In these nightmares, I can smell blood. The scent lingers when I awake. I am usually being attacked, falling or scared in the nightmares. I cry in my sleep and I feel like I am trapped in my dreams. You know the sensation of falling and you know you need to wake up before you hit? This is how it feels to be stuck in my dreams. Often, Bryan has to wake me up. He says I talk and cry but it takes him a while to snap me out of it. I don’t think I have ever talked about it before but I think this is probably a common issue for wives of wounded warriors.
I have several dreams each night and I remember almost all of them. I can see new military helicopters and vehicles that I am sure had never been invented. They are bombing me or we are rolling over IEDs. I have always been a vivid dreamer but never did I have nightmares several times a week. I also have nightmares about the battle’s aftermath. I dream about being stuck at the VA or Walter Reed. In my dreams I relive the agony of dressing Bryan’s wounds. It’s something I will never forget.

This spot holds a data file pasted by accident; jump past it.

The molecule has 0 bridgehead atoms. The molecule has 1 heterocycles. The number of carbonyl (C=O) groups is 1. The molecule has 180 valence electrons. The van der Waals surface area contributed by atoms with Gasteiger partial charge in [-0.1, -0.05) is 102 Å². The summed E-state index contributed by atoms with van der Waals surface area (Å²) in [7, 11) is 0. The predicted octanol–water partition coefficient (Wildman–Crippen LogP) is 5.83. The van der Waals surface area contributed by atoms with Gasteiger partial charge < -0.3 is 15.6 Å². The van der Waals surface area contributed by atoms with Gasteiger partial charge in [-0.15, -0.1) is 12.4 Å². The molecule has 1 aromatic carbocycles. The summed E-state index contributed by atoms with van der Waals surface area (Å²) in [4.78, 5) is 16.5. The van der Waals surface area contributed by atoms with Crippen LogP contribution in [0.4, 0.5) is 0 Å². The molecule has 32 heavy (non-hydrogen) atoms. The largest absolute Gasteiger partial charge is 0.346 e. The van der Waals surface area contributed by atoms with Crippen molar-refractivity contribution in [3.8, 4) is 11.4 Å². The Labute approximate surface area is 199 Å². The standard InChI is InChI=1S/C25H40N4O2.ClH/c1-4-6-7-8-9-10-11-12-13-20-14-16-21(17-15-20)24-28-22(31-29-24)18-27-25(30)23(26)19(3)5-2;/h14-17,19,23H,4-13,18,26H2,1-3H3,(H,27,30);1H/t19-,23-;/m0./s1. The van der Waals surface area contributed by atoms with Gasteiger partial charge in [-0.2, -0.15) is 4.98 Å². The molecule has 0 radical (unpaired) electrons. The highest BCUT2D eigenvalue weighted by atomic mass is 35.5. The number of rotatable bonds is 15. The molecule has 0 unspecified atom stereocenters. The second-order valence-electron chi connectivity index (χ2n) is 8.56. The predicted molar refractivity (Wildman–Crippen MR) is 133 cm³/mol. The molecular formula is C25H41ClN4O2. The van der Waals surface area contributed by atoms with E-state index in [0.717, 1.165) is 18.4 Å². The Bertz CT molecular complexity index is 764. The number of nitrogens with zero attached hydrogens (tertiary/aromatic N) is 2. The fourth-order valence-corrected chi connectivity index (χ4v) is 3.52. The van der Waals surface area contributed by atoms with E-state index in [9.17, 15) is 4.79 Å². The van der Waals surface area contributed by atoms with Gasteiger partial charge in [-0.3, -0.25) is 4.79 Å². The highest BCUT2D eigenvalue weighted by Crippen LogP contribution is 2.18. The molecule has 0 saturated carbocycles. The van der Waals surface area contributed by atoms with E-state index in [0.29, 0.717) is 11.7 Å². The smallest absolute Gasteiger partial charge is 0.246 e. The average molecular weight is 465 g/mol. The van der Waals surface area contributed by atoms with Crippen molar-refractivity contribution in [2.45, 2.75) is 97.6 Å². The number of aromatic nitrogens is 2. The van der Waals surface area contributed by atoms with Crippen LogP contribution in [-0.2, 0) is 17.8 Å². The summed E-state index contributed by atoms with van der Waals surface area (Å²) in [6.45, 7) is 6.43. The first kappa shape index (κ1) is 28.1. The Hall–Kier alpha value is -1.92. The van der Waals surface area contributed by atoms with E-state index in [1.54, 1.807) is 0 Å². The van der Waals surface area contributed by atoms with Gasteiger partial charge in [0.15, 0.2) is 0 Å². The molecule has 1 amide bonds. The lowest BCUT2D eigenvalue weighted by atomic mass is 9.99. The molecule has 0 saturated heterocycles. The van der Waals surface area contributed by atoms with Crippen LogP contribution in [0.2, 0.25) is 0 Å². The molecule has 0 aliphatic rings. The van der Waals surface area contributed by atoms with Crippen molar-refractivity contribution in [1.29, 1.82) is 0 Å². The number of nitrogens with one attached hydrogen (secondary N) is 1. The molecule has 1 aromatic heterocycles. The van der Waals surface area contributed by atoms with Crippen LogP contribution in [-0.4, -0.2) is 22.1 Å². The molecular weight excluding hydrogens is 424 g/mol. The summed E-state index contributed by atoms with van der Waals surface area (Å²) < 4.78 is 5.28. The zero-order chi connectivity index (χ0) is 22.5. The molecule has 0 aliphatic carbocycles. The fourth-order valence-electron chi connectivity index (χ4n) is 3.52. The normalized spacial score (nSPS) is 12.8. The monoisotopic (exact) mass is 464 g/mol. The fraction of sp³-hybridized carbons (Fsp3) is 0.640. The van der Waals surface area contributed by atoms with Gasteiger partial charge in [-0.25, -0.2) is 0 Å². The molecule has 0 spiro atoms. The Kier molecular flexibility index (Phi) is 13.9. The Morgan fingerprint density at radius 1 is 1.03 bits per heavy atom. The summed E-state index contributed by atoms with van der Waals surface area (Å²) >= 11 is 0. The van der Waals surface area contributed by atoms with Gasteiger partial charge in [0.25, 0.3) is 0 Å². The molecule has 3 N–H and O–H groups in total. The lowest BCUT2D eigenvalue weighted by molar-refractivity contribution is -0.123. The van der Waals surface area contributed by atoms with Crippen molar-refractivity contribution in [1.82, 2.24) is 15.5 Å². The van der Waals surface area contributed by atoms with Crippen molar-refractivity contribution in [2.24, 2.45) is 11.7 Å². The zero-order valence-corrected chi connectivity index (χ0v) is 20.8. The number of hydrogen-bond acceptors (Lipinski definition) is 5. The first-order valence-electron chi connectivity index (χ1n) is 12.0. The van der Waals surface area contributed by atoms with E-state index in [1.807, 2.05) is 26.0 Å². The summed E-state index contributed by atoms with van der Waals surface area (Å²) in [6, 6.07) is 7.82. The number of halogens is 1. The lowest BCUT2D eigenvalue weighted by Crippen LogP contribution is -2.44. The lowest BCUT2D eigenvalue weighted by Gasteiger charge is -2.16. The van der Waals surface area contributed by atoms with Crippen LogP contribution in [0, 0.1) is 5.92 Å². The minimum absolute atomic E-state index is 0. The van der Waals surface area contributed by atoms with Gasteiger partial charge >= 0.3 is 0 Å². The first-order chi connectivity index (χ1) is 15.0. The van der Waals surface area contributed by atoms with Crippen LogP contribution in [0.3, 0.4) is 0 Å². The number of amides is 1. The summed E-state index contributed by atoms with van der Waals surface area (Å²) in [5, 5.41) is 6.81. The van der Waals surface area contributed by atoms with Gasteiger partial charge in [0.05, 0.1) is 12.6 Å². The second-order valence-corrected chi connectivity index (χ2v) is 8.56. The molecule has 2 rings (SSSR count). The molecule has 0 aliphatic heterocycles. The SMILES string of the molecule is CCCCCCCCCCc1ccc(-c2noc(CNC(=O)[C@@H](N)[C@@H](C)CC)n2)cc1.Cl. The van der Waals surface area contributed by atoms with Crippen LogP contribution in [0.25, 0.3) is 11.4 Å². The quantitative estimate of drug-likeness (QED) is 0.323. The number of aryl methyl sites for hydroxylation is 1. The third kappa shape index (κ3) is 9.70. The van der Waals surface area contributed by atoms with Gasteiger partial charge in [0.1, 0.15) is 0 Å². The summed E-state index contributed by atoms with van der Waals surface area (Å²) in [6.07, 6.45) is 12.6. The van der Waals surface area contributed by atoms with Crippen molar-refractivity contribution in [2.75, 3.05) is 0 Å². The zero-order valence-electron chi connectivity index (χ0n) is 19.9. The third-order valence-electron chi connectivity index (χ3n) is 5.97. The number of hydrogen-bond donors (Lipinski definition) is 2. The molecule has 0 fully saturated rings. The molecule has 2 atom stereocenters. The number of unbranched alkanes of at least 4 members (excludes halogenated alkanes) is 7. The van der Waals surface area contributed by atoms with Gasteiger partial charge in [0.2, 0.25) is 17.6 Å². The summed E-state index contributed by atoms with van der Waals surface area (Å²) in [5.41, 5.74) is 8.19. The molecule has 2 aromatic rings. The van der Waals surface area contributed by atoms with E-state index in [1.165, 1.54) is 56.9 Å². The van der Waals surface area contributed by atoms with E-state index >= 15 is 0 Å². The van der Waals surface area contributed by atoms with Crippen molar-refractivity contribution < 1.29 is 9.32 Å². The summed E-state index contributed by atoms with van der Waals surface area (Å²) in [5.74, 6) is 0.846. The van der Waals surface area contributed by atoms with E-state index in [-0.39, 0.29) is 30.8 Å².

The nightmares stop me from ever falling into a deep, comfortable sleep. Instead, I am a light sleeper. When Bryan’s legs move all night because he is sore, I feel it. I wake up immediately if he is having a nightmare and I don’t go back to sleep.
Until recently, I required ten hours of sleep per night because I was so exhausted. But the nightmares began the day after I received the devastating call that Bryan was injured. That night, I dreamt that his soldiers were also injured.
I saw images of what it might have looked like when Bryan was first injured. I saw the terrorist’s face that did this to him. I didn’t sleep for days, haunted by these images. Four years have passed and I had hoped the nightmares would be gone. But here I am, still processing my trauma through nightmares.